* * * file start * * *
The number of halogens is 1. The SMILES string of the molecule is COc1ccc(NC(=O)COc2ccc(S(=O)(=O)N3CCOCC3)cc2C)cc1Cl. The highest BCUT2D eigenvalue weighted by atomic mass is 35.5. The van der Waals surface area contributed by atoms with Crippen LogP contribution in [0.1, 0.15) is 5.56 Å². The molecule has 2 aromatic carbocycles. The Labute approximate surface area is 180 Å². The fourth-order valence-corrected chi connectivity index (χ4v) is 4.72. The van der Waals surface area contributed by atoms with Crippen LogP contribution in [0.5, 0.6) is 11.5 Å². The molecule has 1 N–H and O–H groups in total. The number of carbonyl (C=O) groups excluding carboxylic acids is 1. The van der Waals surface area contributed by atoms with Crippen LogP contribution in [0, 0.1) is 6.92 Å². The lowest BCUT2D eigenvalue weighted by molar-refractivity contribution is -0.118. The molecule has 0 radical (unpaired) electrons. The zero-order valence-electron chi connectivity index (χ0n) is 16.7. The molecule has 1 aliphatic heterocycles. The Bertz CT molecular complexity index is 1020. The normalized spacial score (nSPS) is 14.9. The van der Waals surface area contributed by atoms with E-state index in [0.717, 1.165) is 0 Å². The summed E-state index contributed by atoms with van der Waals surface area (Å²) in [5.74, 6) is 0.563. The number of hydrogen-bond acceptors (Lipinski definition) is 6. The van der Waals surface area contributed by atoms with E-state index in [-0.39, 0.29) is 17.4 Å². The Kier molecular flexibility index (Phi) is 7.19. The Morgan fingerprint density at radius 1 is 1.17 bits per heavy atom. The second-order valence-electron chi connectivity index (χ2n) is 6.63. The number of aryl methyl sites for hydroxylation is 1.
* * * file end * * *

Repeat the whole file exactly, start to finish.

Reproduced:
The number of halogens is 1. The SMILES string of the molecule is COc1ccc(NC(=O)COc2ccc(S(=O)(=O)N3CCOCC3)cc2C)cc1Cl. The highest BCUT2D eigenvalue weighted by atomic mass is 35.5. The van der Waals surface area contributed by atoms with Crippen LogP contribution in [0.1, 0.15) is 5.56 Å². The molecule has 2 aromatic carbocycles. The Labute approximate surface area is 180 Å². The fourth-order valence-corrected chi connectivity index (χ4v) is 4.72. The van der Waals surface area contributed by atoms with Crippen LogP contribution in [0.5, 0.6) is 11.5 Å². The molecule has 1 N–H and O–H groups in total. The number of carbonyl (C=O) groups excluding carboxylic acids is 1. The van der Waals surface area contributed by atoms with Crippen LogP contribution in [0, 0.1) is 6.92 Å². The lowest BCUT2D eigenvalue weighted by molar-refractivity contribution is -0.118. The molecule has 0 radical (unpaired) electrons. The zero-order valence-electron chi connectivity index (χ0n) is 16.7. The molecule has 1 aliphatic heterocycles. The Bertz CT molecular complexity index is 1020. The normalized spacial score (nSPS) is 14.9. The van der Waals surface area contributed by atoms with E-state index in [0.717, 1.165) is 0 Å². The summed E-state index contributed by atoms with van der Waals surface area (Å²) in [5.74, 6) is 0.563. The number of hydrogen-bond acceptors (Lipinski definition) is 6. The van der Waals surface area contributed by atoms with E-state index in [-0.39, 0.29) is 17.4 Å². The Kier molecular flexibility index (Phi) is 7.19. The Morgan fingerprint density at radius 1 is 1.17 bits per heavy atom. The second-order valence-electron chi connectivity index (χ2n) is 6.63. The number of aryl methyl sites for hydroxylation is 1.